By Patrick Sietz
The semiconductor industry is notoriously cyclical. As such, semiconductor companies are subject to the ups and downs of regular chip cycles tied to the law of supply and demand.
When conditions are favorable, chipmakers have trouble keeping up with demand. But when supply exceeds demand — either through overproduction or a pullback in end markets — prices fall. In turn, so do chip manufacturing levels.
Investor’s Business Daily divides semiconductor companies into three groups: chip manufacturers, fabless chip companies and chip-equipment makers.
Chip manufacturers own their fabrication (chipmaking) plants, while fabless chip companies hire contract manufacturers to make the chips they design. Chip-equipment vendors supply the gear and materials used to produce semiconductor products.
Is The Semiconductor Industry Growing?
Semiconductor industry sales turned south in late 2018, starting with memory chips. The downturn soon spread to other chip markets.
In 2018, global chip sales rose 13.3% to $467.1 billion, despite the market weakening late in the year, according to the Semiconductor Industry Association. Memory chips are the largest semiconductor category, representing about a third of total sales.
In 2019, the semiconductor industry suffered its worst year in almost two decades. Semiconductor revenue fell 12% to $412.1 billion, the SIA reported.
“Amid a confluence of factors, including ongoing global trade unrest and cyclicality in product pricing, worldwide sales of semiconductors were down considerably in 2019,” SIA Chief Executive John Neuffer said in a Feb. 3 news release.
The World Semiconductor Trade Statistics organization projects annual global chip sales will increase 5.9% in 2020 and 6.3% in 2021.
However, business interruptions from the Covid-19 coronavirus pandemic are threatening the nascent semiconductor industry recovery. First, the deadly disease halted production in China. Then, as it spread worldwide, the pandemic caused the global economy to hit the brakes.
Nvidia Among Semiconductor Companies With Upbeat Results
The fourth-quarter earnings season was largely positive for semiconductor companies.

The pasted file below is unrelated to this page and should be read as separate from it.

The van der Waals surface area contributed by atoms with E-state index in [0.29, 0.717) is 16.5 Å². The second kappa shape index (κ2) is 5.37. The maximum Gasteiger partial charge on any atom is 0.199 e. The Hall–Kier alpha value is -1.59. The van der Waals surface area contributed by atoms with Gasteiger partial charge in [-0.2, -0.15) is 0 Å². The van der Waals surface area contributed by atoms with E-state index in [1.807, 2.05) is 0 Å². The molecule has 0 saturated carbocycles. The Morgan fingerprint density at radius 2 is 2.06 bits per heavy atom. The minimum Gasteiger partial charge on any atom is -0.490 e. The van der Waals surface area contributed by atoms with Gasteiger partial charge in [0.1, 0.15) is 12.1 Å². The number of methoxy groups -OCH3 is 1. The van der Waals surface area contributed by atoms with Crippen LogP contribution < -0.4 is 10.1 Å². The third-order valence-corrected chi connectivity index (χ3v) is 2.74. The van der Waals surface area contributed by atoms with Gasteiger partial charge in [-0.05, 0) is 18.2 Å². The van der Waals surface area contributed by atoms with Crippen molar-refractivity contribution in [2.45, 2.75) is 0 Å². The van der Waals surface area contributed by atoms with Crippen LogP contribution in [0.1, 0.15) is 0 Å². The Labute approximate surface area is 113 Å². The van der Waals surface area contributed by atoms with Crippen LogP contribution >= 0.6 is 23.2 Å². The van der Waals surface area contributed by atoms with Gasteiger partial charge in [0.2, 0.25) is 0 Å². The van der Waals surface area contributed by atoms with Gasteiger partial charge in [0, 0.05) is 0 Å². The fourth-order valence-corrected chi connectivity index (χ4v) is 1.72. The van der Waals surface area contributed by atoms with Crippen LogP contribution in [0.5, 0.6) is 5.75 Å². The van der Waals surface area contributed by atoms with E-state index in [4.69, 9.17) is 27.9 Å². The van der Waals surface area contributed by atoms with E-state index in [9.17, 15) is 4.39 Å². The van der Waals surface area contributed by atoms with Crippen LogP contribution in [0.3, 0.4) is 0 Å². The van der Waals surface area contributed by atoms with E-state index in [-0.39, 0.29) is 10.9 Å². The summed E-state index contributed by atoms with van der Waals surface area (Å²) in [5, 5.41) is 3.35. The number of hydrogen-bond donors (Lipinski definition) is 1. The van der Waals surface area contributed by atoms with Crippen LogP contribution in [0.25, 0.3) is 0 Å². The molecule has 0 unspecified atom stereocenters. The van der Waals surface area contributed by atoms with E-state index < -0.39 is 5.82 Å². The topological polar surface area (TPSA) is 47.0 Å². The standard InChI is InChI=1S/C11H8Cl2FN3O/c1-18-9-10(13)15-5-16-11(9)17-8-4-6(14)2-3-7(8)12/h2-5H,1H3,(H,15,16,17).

During fourth-quarter earnings calls, executives with many publicly traded semiconductor companies reported improving demand. Areas seeing an uptick included smartphones, data centers and 5G wireless infrastructure.
The first-quarter earnings season for the industry kicks off on April 16 when Taiwan Semiconductor Manufacturing (TSM) releases its results. Wall Street analysts likely will focus on the impact of the Covid-19 pandemic and related macroeconomic issues.
Largest Semiconductor Companies
Chip stocks tend to rise ahead of an actual recovery as investors anticipate a turnaround.
IBD’s Electronics-Semiconductor Manufacturing group currently ranks No. 46 out of 197 industry groups.
The group includes 32 semiconductor companies. The largest chipmakers by market cap are Taiwan Semiconductor Manufacturing, Intel and Texas Instruments (TXN), in descending order.
IBD’s Electronics-Semiconductor Fabless group ranks No. 14.
IBD’s Electronics-Semiconductor Equipment group now ranks No. 36.
Why Are Semiconductors So Important?
Semiconductors are important to the world because they power technologies that enrich the lives of consumers and make businesses and other enterprises run smarter, faster and more efficiently.
They provide the ingredient technologies for personal computers, tablets, smartphones and other gadgets. Semiconductors run communications networks and the internet. They are adding smarts to televisions, home appliances, automobiles and other devices.
Semiconductor chips also underpin such massive emerging trends as cloud computing, 5G wireless networks and artificial intelligence.